We caught with indie-electro artist Joshua Worden to talk about his musical origins, influences and his latest release ‘Tennessee’.
How did you get started making music?
I started playing guitar when I was 12 or 13. I was a pretty angry, mischievous kid and got in a lot of trouble, so when I started playing guitar it was a real outlet for me. I took all that aimless energy and channeled it into the instrument.
We were introduced to your music through your latest track ‘Tennessee’. Tell us the ideas behind it.
I lived in the rural mountains of Tennessee from age 9 to 13 or so. Our closest neighbors were almost a mile away, and I spent a lot of time deep in woods behind our little white house (the album art for the single, actually). For me, this song is an exploration of that time in my life. The texture of it. How it sits in my chest when I think about it.
Any more tracks we should check out or big plans for 2018?
My goal is to release a new song every couple months. This is the third song from the upcoming EP “Cinders”, which I’ll probably release next month.
I’ve released several full length albums over the years, and I think I’m over the whole album thing. Singles seem to be much more suited to the modern day musical attention span (my own included).
How do you usually approach writing and creating new music?
I have sat in zazen meditation every morning for the last 7 years or so and it has deeply affected every part of my life. When I’m writing music, I try to create from what my teacher calls “unconstructedness in stillness.” Dogen Zenji, the 13th century founder of Soto Zen, called it jijiyu zanmai.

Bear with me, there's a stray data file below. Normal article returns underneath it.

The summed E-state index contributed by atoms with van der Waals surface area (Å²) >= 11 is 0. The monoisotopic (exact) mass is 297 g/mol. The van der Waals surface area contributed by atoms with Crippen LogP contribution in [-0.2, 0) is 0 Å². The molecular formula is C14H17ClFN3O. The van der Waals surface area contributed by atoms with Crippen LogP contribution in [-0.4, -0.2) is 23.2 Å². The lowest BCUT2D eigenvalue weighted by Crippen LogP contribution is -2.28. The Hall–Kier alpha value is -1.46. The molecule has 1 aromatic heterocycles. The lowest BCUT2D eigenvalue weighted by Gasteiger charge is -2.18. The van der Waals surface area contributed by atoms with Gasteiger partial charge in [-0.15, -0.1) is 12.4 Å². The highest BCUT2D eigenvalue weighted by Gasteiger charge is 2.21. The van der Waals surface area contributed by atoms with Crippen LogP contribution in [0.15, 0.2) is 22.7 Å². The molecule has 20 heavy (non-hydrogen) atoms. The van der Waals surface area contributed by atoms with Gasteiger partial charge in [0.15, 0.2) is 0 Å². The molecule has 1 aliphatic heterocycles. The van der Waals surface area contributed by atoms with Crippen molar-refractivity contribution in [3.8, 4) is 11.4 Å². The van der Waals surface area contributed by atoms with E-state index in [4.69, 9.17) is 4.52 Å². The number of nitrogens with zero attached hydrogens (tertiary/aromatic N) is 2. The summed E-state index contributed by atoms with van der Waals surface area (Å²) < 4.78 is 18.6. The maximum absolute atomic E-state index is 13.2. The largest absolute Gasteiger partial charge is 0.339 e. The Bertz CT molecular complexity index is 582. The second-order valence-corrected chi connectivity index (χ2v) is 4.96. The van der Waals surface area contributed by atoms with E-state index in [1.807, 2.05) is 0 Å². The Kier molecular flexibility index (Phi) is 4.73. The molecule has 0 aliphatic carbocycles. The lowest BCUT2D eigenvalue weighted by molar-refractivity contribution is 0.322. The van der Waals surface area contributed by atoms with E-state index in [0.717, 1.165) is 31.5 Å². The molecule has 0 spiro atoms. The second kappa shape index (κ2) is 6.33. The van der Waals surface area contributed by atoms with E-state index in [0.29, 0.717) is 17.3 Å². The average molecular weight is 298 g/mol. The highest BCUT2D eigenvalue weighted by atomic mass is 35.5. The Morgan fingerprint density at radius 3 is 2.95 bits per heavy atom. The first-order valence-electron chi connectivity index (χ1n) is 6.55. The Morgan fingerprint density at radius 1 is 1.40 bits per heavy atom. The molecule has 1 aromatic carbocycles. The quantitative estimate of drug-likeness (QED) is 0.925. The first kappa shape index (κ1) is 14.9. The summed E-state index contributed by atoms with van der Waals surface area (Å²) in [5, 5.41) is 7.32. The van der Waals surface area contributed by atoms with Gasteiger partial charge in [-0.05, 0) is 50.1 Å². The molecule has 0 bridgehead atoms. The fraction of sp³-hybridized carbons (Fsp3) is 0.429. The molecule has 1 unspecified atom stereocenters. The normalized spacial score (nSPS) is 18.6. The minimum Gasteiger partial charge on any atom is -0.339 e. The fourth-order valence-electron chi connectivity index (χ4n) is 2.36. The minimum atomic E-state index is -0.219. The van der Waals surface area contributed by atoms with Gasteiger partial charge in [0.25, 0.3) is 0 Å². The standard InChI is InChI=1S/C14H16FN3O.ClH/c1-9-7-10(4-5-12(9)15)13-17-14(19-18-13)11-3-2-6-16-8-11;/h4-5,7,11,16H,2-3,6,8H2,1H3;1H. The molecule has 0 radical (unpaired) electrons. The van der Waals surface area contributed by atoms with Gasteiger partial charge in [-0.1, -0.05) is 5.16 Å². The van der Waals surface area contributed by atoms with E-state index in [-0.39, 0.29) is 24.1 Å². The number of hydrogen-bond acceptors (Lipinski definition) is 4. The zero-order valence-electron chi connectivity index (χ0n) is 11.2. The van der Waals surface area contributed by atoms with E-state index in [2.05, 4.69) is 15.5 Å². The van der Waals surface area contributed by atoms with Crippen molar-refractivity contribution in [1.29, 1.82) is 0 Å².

When I’m able to touch on that, the music just writes itself. Ultimately, I’m trying to say something about what it means to live and die.
Can we see you live & on tour any time soon?
I hope so. It’s been a while since I’ve played any live shows. I toured a good bit and got pretty burned out doing the solo electronic thing. It’s really hard to play a dynamic set when you’re by yourself with a bunch of electronic gizmos.
Until I started doing the solo thing I was always in a band, and I really miss the interaction and camaraderie that that brings. A guitar, a microphone, a cold beer, and your friends with you on stage. No computers. No blinking lights.
So when I finally do play my music live again, it’s going to be in that setting. Hopefully later this year.
What can we expect from your live show?
Real instruments and mistakes.
Who have been the biggest influences on your music?
Lately my biggest influence has been Raymond Carver (especially his poetry). I’d consider it a real achievement If I could write a song that evokes even half the truth that he expresses in his writing.
Which artists are you listening to right now?
I’ll leave you with this.